Optional fuselage halves with alternative lacing details, windscreens, cut down cockpit decking, common or Bentley style engine cowlings, small & large cut out top wing centre sections, early and late undercarriage, propellers, 20lb Cooper bombs & carrier.
10 photo-etched metal detail parts.
24 page fully illustrated instruction manual.
High quality Cartograf decals for 5 aircraft
Sprue E (Bentley BR.1)
Being a derivative of the Clerget, it’s not surprising that this engine is generally very similar, but it’s the attention to detail, of course, that drives our passion with these kits.
Being Wingnut Wings, you can pretty much guarantee that the levels of research were beyond our own mortal levels of understanding!
The engine itself has 16 parts, with the rear of the cylinder block being separate to the front, but not along a centreline joint, which is a welcome touch. The joint itself is pretty much hidden from view when built, with it lurking around the rear face. Cooling fin detail is amazingly fine. The cylinder heads are separate and also have some beautiful detail, including the spark plugs, which are tiny! More nice detail on the induction pipe section too.
As with many parts in WNW kits, I recommend you take a fine razor saw to this sprue when removing a number of the parts for assembly.
So what else is different?
Essentially, nothing. However, you do get the opportunity to use some parts here that weren’t for use in the Clerget kit. Whereas the aforementioned kit has one cowl choice, the Bentley offers TWO, out of a possible four that are on Sprue A. The unused parts on this sprue, more or less mirror those of the Clerget release. This also applies to the other sprues, including the clear parts.
One other part of note that can be used in this release is the mid-upper wing section, with the larger upward viewing cut-out. Both large and small cut-out sections are for use in this release, but with the Polish scheme E being the one for the larger cut-out.
Five scheme options are available here, printed on a single, large Cartograf sheet. As with the previous kit, the printing is perfect with solid and authentic colour, minimal carrier film and perfect register. The finish is also glossy, which is what I personally prefer. Stencils are included, as are instrument decals.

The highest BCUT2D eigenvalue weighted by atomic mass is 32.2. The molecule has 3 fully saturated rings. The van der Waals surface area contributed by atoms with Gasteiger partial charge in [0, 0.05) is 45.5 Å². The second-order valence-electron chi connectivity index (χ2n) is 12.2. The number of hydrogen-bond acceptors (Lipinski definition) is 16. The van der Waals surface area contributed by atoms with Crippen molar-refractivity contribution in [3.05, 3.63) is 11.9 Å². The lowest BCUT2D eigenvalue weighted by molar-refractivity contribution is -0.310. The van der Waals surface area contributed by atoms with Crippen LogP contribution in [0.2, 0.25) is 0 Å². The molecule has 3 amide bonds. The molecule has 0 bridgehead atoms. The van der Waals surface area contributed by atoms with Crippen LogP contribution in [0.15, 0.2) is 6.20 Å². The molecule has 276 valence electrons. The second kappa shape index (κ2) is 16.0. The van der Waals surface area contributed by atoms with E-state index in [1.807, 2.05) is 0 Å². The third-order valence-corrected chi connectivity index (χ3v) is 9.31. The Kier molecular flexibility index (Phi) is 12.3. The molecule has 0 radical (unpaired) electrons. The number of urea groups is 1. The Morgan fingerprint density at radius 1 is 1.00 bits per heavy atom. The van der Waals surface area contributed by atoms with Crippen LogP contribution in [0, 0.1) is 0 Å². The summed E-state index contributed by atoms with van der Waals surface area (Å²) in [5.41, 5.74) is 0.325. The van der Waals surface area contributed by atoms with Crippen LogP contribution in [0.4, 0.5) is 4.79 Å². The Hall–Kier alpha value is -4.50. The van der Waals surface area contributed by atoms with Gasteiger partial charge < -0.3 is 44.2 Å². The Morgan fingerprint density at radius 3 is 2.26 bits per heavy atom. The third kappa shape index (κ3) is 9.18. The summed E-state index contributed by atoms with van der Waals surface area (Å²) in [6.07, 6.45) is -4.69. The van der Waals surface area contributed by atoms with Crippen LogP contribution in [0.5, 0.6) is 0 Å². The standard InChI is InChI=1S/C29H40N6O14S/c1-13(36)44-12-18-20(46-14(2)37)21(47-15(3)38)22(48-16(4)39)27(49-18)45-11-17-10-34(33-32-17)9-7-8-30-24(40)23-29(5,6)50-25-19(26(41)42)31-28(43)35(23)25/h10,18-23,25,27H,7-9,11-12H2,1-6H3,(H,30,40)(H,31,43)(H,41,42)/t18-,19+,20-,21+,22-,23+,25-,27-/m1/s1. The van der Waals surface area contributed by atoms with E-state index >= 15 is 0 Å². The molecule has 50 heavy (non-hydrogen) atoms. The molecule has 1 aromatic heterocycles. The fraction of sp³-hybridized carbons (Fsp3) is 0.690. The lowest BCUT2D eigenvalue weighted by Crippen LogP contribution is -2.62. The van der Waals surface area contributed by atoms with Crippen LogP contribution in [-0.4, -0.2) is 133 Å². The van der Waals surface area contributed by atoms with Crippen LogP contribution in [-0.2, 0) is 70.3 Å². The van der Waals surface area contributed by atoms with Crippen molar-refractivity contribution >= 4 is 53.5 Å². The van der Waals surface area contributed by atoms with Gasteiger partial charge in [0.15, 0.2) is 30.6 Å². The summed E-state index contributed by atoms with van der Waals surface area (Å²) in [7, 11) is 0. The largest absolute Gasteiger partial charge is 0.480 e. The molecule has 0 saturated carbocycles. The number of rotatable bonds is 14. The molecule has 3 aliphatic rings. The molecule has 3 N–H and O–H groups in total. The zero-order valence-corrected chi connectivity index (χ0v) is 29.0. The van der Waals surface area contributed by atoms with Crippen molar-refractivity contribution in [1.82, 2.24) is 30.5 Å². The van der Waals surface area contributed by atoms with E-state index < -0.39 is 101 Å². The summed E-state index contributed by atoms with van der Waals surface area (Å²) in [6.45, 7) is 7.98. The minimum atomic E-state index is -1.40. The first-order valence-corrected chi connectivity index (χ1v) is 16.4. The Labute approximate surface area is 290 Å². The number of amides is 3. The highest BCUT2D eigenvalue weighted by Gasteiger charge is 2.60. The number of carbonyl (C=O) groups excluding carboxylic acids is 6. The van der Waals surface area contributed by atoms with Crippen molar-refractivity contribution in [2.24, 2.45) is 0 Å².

The five schemes on offer are:
Sopwith F.1 Camel B6390 “Black Maria”, R Collishaw (60 victories), Seaplane Defence Squadron RNAS, December 1917.
Sopwith F.1 Camel B7190 “Donner-Wetter!”, WGR Hinchliffe (6 victories), “C” Flight 10(N) Sqn RNAS, March 1918.
Sopwith F.1 Camel B7270, AR Brown (10 victories – including Manfred von Richthofen, the Red Baron), 209 Sqn RAF, April 1918.
Sopwith F.1 Camel B7275 “P”, HF Beamish (11 victories), RA Little (47 victories), E Pierce (9 victories) & R Sykes (6 victories), “C” Flight 3(N) Sqn RNAS & 203 Sqn RAF, March - April 1918.
Sopwith F.1 Camel F5234, KM Murray, 7th Air Escadrille (Ko?ciuszko Squadron), Poland, October 1920
As with the Clerget release, there isn’t anything at all to fault or criticise here. If you like colourful schemes, then I think Wingnut Wings has done very well to incorporate some of the more unusual elements of what are normally very samey-looking aircraft, especially with the blue/white striped nose of scheme B.
I don’t doubt that will be high on the options for many purchasers of this kit.
Another classy release that will offer the modeller the perfect levels of detail and buildability.
Thanks to Wingnut Wings for the sample
Review Text and Images Copyright © 2017 by James Hatch
Page Created 25 April, 2017
25 April, 2017